Better to just leave it. Better to not risk improving. If it ain’t broke, don’t fix it, and, even if it is broke, that may be less costly than breaking it even worse.
Your estimates (and your actual implementation time) starts to creep up. “Oh, that part of the code is really scary; that’ll take much longer to fix.” Or, “well, there’s no one left who understands that code any more; it’ll take extra time to study it.” And this turns out to be a vicious cycle that just feeds on itself: we don’t have time to clean things up, or write good documentation, because just implementing new things takes so much longer now.
And TDD fixes that. It takes the fear out of refactoring, because you know that all your code is going to work the same way after the refactor, because all the tests will pass. If you wrote the tests after the code, passing tests wouldn’t mean that. As I constantly tell people: if I write some code, then write a test, and then run the test, and the test passes, I don’t know that my code works. Rather, I know that either my code works, or my test is broken. Sort of a 50-50 shot at correctness. But, with TDD, I know the test works (’cause it failed when I ran it before writing the code), and I know the code works (’cause the test passed after writing the code). And I can refactor with impunity, ’cause the tests guarantee the code still works. And, if I followed my TDD fairly strictly, and never wrote any code without writing a failing test first, I know all the code still works. The fear just ... melts away.
Now, realistically, does TDD guarantee that your code doesn’t have any bugs 100% of the time? No, of course not. There can be interactions between your code and other code that nobody foresaw or thought to test. There can be accidental side-effects introduced by passing code. There can be misunderstanding of the specs, so that the tests merely prove that you implemented the wrong thing correctly. There’s still plenty of places to go wrong. But, the point is, your bug rate drops dramatically. And your confidence in your code’s correctness goes to like 90%. Of course, 90% ain’t perfect. But it’s still a massive improvement over the 0% you’ve got now.
And I forgot all this, or more likely I thought it just didn’t matter. But my little task turned into 3 little tasks, and those 3 little tasks were all interrelated, and then I realized that I could build a common substructure for all 3, and that common substructure was a little complicated (not a lot, but not simple either), and all of a sudden I was making 4 or 5 Moose classes with dependency graphs in them and MAN I wished I could refactor all that crap. But I was too scared to. It was already taking longer than I meant for it to, and I didn’t want to be the hold-up on the testing, and if I tried to refactor and broke something, how would I ever know? Hell, even adding new features was starting to terrify me, because I had no way of guaranteeing that I wasn’t breaking all the stuff that I’d tested and proclaimed done.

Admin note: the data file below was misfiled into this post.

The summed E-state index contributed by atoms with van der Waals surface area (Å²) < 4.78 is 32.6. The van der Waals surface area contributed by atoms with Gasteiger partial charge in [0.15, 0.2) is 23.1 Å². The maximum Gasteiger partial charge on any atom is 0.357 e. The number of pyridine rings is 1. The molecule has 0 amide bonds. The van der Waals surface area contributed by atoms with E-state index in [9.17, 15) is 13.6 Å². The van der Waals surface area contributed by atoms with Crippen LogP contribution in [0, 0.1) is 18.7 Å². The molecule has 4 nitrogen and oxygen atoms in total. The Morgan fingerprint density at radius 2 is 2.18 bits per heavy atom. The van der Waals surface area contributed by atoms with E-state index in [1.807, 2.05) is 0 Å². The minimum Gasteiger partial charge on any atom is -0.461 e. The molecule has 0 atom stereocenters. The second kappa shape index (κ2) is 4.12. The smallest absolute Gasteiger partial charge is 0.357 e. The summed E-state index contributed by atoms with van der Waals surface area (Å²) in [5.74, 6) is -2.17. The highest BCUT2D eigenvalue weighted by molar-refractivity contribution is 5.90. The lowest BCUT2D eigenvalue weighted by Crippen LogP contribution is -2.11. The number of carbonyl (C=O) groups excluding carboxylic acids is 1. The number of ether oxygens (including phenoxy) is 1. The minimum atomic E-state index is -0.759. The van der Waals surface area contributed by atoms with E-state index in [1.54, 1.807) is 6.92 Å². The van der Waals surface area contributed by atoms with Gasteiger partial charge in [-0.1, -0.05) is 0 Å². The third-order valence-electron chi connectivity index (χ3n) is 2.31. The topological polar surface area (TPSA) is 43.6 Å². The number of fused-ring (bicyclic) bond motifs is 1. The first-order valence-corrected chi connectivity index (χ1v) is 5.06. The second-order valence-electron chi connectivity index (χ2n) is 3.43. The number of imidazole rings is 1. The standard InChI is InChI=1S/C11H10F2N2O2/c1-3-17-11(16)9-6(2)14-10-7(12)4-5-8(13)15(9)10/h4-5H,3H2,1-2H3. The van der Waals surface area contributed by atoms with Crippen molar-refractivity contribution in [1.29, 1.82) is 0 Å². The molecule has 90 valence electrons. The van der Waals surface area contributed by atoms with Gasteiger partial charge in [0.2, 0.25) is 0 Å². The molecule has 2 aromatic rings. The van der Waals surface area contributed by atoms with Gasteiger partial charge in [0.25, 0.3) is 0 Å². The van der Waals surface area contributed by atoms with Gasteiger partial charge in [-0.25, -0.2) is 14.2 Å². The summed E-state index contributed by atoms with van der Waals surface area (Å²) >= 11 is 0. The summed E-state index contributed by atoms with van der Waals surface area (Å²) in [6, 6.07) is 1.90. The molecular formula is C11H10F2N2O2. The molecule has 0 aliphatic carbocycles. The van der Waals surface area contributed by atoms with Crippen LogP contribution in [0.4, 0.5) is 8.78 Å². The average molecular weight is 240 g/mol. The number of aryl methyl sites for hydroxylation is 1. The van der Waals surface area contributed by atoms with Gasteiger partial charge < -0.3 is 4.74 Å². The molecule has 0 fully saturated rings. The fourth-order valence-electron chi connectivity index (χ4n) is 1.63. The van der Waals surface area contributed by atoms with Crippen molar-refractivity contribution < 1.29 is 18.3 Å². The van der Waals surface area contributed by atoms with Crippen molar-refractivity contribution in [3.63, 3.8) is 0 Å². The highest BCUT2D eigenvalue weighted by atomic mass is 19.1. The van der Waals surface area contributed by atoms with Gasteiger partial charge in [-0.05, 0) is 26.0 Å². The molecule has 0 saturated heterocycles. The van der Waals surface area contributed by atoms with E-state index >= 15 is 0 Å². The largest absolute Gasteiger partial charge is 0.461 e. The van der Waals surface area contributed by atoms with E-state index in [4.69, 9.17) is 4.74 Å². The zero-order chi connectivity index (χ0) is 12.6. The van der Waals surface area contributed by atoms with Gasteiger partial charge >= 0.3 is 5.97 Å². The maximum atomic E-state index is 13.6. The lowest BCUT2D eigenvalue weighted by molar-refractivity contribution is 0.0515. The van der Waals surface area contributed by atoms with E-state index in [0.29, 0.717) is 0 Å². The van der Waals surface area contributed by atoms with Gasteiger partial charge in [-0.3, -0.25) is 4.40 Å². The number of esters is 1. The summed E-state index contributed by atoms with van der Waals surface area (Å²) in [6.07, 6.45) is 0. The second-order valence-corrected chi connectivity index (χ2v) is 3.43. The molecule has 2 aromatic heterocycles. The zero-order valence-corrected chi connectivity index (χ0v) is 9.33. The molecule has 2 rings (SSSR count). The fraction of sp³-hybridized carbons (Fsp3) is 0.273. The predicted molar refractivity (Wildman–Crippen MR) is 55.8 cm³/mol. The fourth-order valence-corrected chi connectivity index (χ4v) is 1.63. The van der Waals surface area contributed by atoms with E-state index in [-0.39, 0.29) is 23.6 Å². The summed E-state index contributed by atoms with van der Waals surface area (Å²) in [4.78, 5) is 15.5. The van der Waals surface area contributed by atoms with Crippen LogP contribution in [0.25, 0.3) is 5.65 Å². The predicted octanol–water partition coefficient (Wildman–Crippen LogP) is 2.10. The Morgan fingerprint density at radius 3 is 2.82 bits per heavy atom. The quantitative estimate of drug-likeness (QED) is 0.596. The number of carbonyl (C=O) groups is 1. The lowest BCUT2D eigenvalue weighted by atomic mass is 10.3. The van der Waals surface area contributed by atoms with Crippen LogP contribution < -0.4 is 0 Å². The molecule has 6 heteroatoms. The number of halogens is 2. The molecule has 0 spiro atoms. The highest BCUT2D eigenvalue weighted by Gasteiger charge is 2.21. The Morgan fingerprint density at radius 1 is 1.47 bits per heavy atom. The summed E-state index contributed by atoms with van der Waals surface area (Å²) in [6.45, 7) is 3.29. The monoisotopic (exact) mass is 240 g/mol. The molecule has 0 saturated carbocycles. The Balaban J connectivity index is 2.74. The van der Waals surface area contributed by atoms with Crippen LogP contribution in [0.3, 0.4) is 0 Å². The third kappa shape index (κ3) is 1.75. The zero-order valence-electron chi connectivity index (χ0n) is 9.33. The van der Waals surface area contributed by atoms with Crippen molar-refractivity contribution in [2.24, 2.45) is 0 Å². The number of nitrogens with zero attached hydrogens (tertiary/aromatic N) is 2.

In the end, I finished it up, and delivered it, and so far no one’s found any problems with it. But I’m not looking forward to any of my coworkers going into the code for any reason. (None of you guys read this blog, right? Ummm ...) I mean, there are parts that fairly elegant, and I think it’s moderately well commented, but still ... there are plenty of parts where someone could go “WTF did you do this for?” and I’ll just have to shake my head helplessly. ‘Cause it was too scary to try to change it, is the real answer, although I probably won’t say that. Makes you sound kinda sissy when you put it like that.
I think, next time, I’ll consider even more carefully whether to dispense with TDD or not. ‘Cause it turns out that even those “quick” projects can benefit from a lack of fear.